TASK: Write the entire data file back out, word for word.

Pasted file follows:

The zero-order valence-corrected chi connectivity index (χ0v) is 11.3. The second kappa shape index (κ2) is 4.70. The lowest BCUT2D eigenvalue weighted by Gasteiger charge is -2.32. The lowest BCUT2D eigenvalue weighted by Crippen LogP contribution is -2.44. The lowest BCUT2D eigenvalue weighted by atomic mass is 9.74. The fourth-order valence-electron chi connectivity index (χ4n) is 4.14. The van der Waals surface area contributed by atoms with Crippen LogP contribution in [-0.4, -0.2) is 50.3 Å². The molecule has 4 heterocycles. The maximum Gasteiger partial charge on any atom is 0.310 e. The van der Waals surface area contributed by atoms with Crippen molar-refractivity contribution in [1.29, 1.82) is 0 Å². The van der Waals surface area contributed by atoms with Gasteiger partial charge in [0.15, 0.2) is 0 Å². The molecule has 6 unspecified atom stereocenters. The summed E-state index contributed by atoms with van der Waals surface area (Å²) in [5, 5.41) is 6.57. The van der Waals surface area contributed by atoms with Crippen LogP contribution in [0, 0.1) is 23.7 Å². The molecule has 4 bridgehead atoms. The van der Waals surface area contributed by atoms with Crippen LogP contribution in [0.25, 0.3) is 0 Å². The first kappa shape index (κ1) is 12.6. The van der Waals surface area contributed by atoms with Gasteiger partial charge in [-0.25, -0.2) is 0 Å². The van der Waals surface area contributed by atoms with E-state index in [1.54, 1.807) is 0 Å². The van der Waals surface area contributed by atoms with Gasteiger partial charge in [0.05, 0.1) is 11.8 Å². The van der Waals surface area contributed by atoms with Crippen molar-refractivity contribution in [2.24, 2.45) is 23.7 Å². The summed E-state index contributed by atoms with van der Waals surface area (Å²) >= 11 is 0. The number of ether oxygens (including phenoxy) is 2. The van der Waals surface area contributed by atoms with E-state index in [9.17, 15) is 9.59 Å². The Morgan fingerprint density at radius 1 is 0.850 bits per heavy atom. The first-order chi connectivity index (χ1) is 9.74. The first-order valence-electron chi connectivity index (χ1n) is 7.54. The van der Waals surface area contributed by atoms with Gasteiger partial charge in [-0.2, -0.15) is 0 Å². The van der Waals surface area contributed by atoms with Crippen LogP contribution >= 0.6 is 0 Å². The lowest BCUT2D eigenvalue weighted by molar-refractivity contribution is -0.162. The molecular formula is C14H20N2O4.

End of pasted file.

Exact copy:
The zero-order valence-corrected chi connectivity index (χ0v) is 11.3. The second kappa shape index (κ2) is 4.70. The lowest BCUT2D eigenvalue weighted by Gasteiger charge is -2.32. The lowest BCUT2D eigenvalue weighted by Crippen LogP contribution is -2.44. The lowest BCUT2D eigenvalue weighted by atomic mass is 9.74. The fourth-order valence-electron chi connectivity index (χ4n) is 4.14. The van der Waals surface area contributed by atoms with Crippen LogP contribution in [-0.4, -0.2) is 50.3 Å². The molecule has 4 heterocycles. The maximum Gasteiger partial charge on any atom is 0.310 e. The van der Waals surface area contributed by atoms with Crippen molar-refractivity contribution in [1.29, 1.82) is 0 Å². The van der Waals surface area contributed by atoms with Gasteiger partial charge in [0.15, 0.2) is 0 Å². The molecule has 6 unspecified atom stereocenters. The summed E-state index contributed by atoms with van der Waals surface area (Å²) in [5, 5.41) is 6.57. The van der Waals surface area contributed by atoms with Crippen LogP contribution in [0, 0.1) is 23.7 Å². The molecule has 4 bridgehead atoms. The van der Waals surface area contributed by atoms with Crippen LogP contribution in [0.25, 0.3) is 0 Å². The first kappa shape index (κ1) is 12.6. The van der Waals surface area contributed by atoms with Gasteiger partial charge in [-0.25, -0.2) is 0 Å². The van der Waals surface area contributed by atoms with E-state index in [1.54, 1.807) is 0 Å². The van der Waals surface area contributed by atoms with Gasteiger partial charge in [0.05, 0.1) is 11.8 Å². The van der Waals surface area contributed by atoms with Crippen molar-refractivity contribution in [2.24, 2.45) is 23.7 Å². The summed E-state index contributed by atoms with van der Waals surface area (Å²) >= 11 is 0. The number of ether oxygens (including phenoxy) is 2. The van der Waals surface area contributed by atoms with E-state index in [9.17, 15) is 9.59 Å². The Morgan fingerprint density at radius 1 is 0.850 bits per heavy atom. The first-order chi connectivity index (χ1) is 9.74. The first-order valence-electron chi connectivity index (χ1n) is 7.54. The van der Waals surface area contributed by atoms with Gasteiger partial charge in [-0.2, -0.15) is 0 Å². The van der Waals surface area contributed by atoms with Crippen LogP contribution >= 0.6 is 0 Å². The lowest BCUT2D eigenvalue weighted by molar-refractivity contribution is -0.162. The molecular formula is C14H20N2O4.